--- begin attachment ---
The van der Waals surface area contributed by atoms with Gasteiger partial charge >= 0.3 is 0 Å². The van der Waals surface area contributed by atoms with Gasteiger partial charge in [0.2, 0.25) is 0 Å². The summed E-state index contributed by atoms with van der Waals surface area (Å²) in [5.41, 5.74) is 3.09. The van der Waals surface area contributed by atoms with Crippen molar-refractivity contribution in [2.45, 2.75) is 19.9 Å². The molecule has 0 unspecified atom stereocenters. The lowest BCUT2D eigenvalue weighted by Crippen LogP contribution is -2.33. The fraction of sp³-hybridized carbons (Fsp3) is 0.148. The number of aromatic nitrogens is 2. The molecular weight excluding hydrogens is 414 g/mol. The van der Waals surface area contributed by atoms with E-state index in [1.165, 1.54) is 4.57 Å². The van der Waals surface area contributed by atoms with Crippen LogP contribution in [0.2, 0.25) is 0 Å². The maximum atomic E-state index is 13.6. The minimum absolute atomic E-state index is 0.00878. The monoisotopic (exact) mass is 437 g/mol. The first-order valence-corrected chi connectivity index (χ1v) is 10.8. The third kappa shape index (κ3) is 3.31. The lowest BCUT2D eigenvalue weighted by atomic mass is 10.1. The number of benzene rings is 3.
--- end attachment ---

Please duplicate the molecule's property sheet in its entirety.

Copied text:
The van der Waals surface area contributed by atoms with Gasteiger partial charge >= 0.3 is 0 Å². The van der Waals surface area contributed by atoms with Gasteiger partial charge in [0.2, 0.25) is 0 Å². The summed E-state index contributed by atoms with van der Waals surface area (Å²) in [5.41, 5.74) is 3.09. The van der Waals surface area contributed by atoms with Crippen molar-refractivity contribution in [2.45, 2.75) is 19.9 Å². The molecule has 0 unspecified atom stereocenters. The lowest BCUT2D eigenvalue weighted by Crippen LogP contribution is -2.33. The fraction of sp³-hybridized carbons (Fsp3) is 0.148. The number of aromatic nitrogens is 2. The molecular weight excluding hydrogens is 414 g/mol. The van der Waals surface area contributed by atoms with E-state index in [1.165, 1.54) is 4.57 Å². The van der Waals surface area contributed by atoms with Crippen LogP contribution in [0.2, 0.25) is 0 Å². The maximum atomic E-state index is 13.6. The minimum absolute atomic E-state index is 0.00878. The monoisotopic (exact) mass is 437 g/mol. The first-order valence-corrected chi connectivity index (χ1v) is 10.8. The third kappa shape index (κ3) is 3.31. The lowest BCUT2D eigenvalue weighted by atomic mass is 10.1. The number of benzene rings is 3.